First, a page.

From Collective Soul’s very beginning, Roland has often credited "ELTON JOHN’S GREATEST HITS" as his introduction to the wonderful world of rock n’ roll, as well as his inspiration for becoming a songwriter. Sir Elton has since become a part-time resident of Atlanta, as well as a full-time friend of the band. "I heard from the grapevine that he’d really liked our first CD, so I tried to get in touch with his camp," Ed says, recalling his first encounter with his hero. "I wanted to say thank you for making me want to be a songwriter, y’know, pay homage. About 30 minutes later, Elton called me back. Which was a little overwhelming, it took a little while to get over that. He’s not intimidating at all, he makes you feel so comfortable, but he’s still Elton John. There’s no getting around that! "So we’d gotten to know him over the last five years," he continues, "and we were all at dinner one night, we’d gotten to a comfortable level, and we said, ‘Elton, would you mind singing on a song with us?’ And he said, ‘I’d love to, as long you let me play the piano.’ It was like, well, that’s the easiest deal we’ve ever made!"
They decided on "Perfect Day," which with its warm pop vibe and slinky soul groove, was clearly well suited for both the band and their special guest. The only problem was, Ed hadn’t entirely finished writing the lyrics! He worked long into the night before Elton’s scheduled studio time, just managing to finish before sunrise. The next day the superstar arrived at the studio and amazed Collective Soul with his enthusiasm, professionalism, and sheer talent. "He came in, listened to the song once, played the piano in two takes then got up and sang it in two takes," Roland says, still impressed. "Then we sat around and cut up all day. Like I said, we’ve gotten comfortable with him, but at the same time we were just like, ‘My God. It’s Elton John singing one of our songs!’ It’s a honor to know him, not just because of his music, because he’s such a good guy. He’s been so supportive of the band. He knows more about music than anybody I’ve ever met – he has more CDs than God! You see that excitement and that energy, and it’s very inspiring to the whole band."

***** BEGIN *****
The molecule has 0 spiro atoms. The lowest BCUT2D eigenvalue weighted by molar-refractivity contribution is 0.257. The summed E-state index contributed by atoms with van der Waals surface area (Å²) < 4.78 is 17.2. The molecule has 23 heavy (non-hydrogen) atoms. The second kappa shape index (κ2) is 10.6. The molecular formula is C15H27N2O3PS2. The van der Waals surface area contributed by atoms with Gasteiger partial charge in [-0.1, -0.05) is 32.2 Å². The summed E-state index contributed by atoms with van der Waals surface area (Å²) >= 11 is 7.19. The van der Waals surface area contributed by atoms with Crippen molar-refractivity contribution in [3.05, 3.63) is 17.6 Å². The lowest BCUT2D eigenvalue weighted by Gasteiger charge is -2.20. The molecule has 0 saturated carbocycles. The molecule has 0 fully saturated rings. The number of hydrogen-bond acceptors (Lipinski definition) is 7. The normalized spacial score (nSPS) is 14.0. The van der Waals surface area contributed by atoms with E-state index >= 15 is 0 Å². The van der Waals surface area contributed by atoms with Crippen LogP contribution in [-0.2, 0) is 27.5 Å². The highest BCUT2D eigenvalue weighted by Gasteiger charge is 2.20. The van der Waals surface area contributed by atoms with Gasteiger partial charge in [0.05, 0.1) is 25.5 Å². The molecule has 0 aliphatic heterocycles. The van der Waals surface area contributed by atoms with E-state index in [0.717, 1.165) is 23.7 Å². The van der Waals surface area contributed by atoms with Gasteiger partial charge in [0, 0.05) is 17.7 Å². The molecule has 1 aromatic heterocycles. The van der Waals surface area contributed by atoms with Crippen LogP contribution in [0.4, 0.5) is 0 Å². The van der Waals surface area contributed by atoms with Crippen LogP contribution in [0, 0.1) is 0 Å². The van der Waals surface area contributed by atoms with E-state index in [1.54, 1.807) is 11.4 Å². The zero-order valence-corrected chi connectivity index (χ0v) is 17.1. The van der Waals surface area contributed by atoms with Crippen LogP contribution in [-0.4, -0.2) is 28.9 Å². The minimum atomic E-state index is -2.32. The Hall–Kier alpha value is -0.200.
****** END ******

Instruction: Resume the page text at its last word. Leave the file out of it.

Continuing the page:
While Roland has been outspoken regarding the impact of Seventies FM radio on Collective Soul, "BLENDER" features a surprising cover of "You Speak My Language," a song originally performed by the Boston-based low-rock trio, Morphine. The punk-powered track came about after a late-night studio discussion mourning the recent passing of the band’s frontman, Mark Sandman. "It’s something that I don’t think people would expect from Collective Soul," Ed says. "And what a great thing, if one Collective Soul fan listens to this and goes out and gets a Morphine record? If one person becomes a fan of Morphine because of us, that’s really cool. When we did the song – Morphine being a two-string bass and a baritone sax and drums, very sparse in the arrangements – we come at it in a very different way, and I think it shows what a great songwriter Mark Sandman was."